**LORETA / sLORETA / eLORETA**

LORETA: low resolution electromagnetic tomography (1993, 1994)

**s**LORETA:
**standardized** low resolution
electromagnetic tomography (2002)

**e**LORETA:
**exact** low resolution
electromagnetic tomography (2007,
2011)

Comparing sLORETA and eLORETA to almost all other 3D discrete linear tomographies from the literature (2018)

**
Old
LORETA homepage for lots of information**

**
Recent LORETA homepage,
loaded with information**

**Why LORETA? **
**Quantitative analyses of brain electric activity rely on the development
of innovative models and methods that must minimally satisfy, if possible, two
criteria:**

**(1) Validation, if experimental ground truth is available.**

**(2) Best performance, based on fair, objective comparisons to other
similar published methods, using simulations.**

These methods deal with the EEG/MEG neuroimaging problem: given measurements of scalp electric potential differences (EEG: electroencephalogram) and extracranial magnetic fields (MEG: magnetoencephalogram), find the 3D distribution of the generating electric neuronal activity.

Consider the family of linear 3D distributed inverse solutions. And consider the localization error to a point test source anywhere in the solution space. Then, an inverse solution is unreliable if it has localization error to point sources. In other words, an inverse solution is unreliable if it has localization bias.

This is very important, since imaging is all about localization. Mislocalization is unacceptable.

LORETA (1993, 1994) has localization bias, albeit small.

sLORETA and eLORETA have zero localization error to point sources.

Here is a comparison of a large family of linear inverse solutions: https://doi.org/10.1101/269753

The abstract for the comparative study follows:

EEG/MEG neuroimaging consists of estimating the cortical distribution of time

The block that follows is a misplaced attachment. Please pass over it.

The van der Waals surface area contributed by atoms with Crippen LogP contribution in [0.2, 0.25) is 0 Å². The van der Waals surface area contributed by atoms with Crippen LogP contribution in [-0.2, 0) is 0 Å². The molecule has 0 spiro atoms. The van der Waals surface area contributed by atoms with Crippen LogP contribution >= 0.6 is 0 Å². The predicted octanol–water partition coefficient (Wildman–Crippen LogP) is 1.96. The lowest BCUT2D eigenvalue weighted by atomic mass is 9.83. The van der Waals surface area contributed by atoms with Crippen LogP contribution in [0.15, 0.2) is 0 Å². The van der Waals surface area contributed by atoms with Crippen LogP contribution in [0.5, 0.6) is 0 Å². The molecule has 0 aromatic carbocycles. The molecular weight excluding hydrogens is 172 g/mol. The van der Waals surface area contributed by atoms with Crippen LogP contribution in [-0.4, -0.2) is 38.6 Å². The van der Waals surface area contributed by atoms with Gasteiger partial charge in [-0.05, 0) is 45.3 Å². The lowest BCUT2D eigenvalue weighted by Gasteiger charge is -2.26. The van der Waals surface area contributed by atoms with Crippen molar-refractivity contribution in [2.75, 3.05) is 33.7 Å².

varying signals of electric neuronal activity, for the study of functional
localization and connectivity. Currently, many different imaging methods are
being used, with very different capabilities of correct localization of activity
and of correct localization of connectivity. The aim here is to provide a
guideline for choosing the best (i.e. least bad) imaging method. This first
study is limited to the comparison of the following methods for EEG signals:
sLORETA and eLORETA (standardized and exact low resolution electromagnetic
tomography), MNE (minimum norm estimate), dSPM (dynamic statistical parametric
mapping), and LCMVBs (linearly constrained minimum variance beamformers). These
methods are linear, except for the LCMVBs that make use of the quadratic EEG
covariances. To achieve a fair comparison, it is assumed here that the
generators are independent and widely distributed (i.e. not few in number),
giving a well-defined theoretical population EEG covariance matrix for use with
the LCMVBs. Measures of localization error, false positive activity, and false
positive connectivity are defined and computed under ideal no-noise conditions.**
It is empirically shown with extensive simulations that: (1) MNE, dSPM, and all
LCMVBs are in general incapable of correct localization, while sLORETA and
eLORETA have exact (zero-error) localization; (2) the brain volume with false
positive activity is significantly larger for MN, dSPM, and all LCMVBs, as
compared to sLORETA and eLORETA; and (3) the number of false positive
connections is significantly larger for MN, dSPM, all LCMVBs, and sLORETA, as
compared to eLORETA.** Non-vague and fully detailed equations are
given. PASCAL program codes and data files are available. It is noted that the
results reported here do not apply to the LCMVBs based on EEG covariance
matrices generated from extremely few generators, such as only one or two
independent point sources.